Interleukin‐1 (IL‐1) is implicated in numerous pathologies, including multiple sclerosis and its animal model experimental autoimmune encephalomyelitis (EAE). However, the exact mechanism by which IL‐1 is involved in the generation of pathogenic T cells and in disease development remains largely unknown. We found that following EAE induction, pertussis toxin administration leads to IL‐1 receptor type 1 (IL‐1R1)‐dependent IL‐1β expression by myeloid cells in the draining lymph nodes. This myeloid‐derived IL‐1β did not vitally contribute to the generation and plasticity of Th17 cells, but rather promoted the expansion of a GM‐CSF+ Th17 cell subset, thereby enhancing its encephalitogenic potential. Lack of expansion of GM‐CSF‐producing Th17 cells led to ameliorated disease in mice deficient for IL‐1R1 specifically in T cells. Importantly, pathogenicity of IL‐1R1‐deficient T cells was fully restored by IL‐23 polarization and expansion in vitro. Therefore, our data demonstrate that IL‐1 functions as a mitogenic mediator of encephalitogenic Th17 cells rather than qualitative inducer of their generation.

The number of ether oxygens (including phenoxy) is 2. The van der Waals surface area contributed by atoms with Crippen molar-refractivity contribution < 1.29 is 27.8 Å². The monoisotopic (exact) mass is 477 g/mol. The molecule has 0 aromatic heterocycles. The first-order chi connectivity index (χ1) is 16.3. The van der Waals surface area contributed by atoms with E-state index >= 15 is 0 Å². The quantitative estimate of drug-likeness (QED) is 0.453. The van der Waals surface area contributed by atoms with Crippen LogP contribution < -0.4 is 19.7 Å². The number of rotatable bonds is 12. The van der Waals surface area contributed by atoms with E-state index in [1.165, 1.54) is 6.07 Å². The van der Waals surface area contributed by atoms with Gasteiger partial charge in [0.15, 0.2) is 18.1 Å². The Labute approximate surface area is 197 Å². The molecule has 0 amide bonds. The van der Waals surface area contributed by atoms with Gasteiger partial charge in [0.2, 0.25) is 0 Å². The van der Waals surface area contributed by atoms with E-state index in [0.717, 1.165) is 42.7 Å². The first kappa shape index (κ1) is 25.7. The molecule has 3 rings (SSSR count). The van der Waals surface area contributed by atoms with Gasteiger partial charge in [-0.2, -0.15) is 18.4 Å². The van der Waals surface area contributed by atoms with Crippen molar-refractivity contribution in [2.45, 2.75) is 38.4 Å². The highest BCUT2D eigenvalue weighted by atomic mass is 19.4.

Induction of autoimmune neuroinflammation requires expansion of self‐antigen‐specific CD4 T cells in an IL‐1‐dependent manner, which can be substituted by IL‐23 stimulation.
Pertussis toxin promotes IL‐1β expression by myeloid cells.
Th17 cells express higher levels of IL‐1R1 compared to other CD4 T cells.
IL‐1 signaling results in the expansion of autoreactive Th17 cells.
IL‐23 can substitute the lack of IL‐1 signaling in CD4 T cells.
- Received April 21, 2016.
- Revision received September 5, 2016.
- Accepted September 22, 2016.
- © 2016 The Authors
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